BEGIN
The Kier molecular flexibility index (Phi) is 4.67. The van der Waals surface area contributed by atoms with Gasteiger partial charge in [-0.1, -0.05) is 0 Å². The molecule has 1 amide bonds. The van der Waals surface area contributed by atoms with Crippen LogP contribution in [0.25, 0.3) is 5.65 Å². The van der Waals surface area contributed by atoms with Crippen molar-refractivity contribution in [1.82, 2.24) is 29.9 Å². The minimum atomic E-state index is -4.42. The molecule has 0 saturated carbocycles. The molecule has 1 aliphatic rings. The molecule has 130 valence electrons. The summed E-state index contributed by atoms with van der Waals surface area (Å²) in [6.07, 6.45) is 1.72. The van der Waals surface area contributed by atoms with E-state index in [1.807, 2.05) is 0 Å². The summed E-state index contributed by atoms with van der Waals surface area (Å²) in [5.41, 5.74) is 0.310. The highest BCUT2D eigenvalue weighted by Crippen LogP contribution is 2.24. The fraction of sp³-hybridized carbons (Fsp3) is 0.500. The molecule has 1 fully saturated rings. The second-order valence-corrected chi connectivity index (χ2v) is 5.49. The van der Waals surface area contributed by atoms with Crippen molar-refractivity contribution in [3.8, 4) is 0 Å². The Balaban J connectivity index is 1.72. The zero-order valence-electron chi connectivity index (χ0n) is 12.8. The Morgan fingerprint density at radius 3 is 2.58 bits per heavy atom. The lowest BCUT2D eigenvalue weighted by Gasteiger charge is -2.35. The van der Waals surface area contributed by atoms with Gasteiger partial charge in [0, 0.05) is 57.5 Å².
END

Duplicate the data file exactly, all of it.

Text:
The Kier molecular flexibility index (Phi) is 4.67. The van der Waals surface area contributed by atoms with Gasteiger partial charge in [-0.1, -0.05) is 0 Å². The molecule has 1 amide bonds. The van der Waals surface area contributed by atoms with Crippen LogP contribution in [0.25, 0.3) is 5.65 Å². The van der Waals surface area contributed by atoms with Crippen molar-refractivity contribution in [1.82, 2.24) is 29.9 Å². The minimum atomic E-state index is -4.42. The molecule has 0 saturated carbocycles. The molecule has 1 aliphatic rings. The molecule has 130 valence electrons. The summed E-state index contributed by atoms with van der Waals surface area (Å²) in [6.07, 6.45) is 1.72. The van der Waals surface area contributed by atoms with E-state index in [1.807, 2.05) is 0 Å². The summed E-state index contributed by atoms with van der Waals surface area (Å²) in [5.41, 5.74) is 0.310. The highest BCUT2D eigenvalue weighted by Crippen LogP contribution is 2.24. The fraction of sp³-hybridized carbons (Fsp3) is 0.500. The molecule has 1 fully saturated rings. The second-order valence-corrected chi connectivity index (χ2v) is 5.49. The van der Waals surface area contributed by atoms with Crippen molar-refractivity contribution in [3.8, 4) is 0 Å². The Balaban J connectivity index is 1.72. The zero-order valence-electron chi connectivity index (χ0n) is 12.8. The Morgan fingerprint density at radius 3 is 2.58 bits per heavy atom. The lowest BCUT2D eigenvalue weighted by Gasteiger charge is -2.35. The van der Waals surface area contributed by atoms with Gasteiger partial charge in [0, 0.05) is 57.5 Å².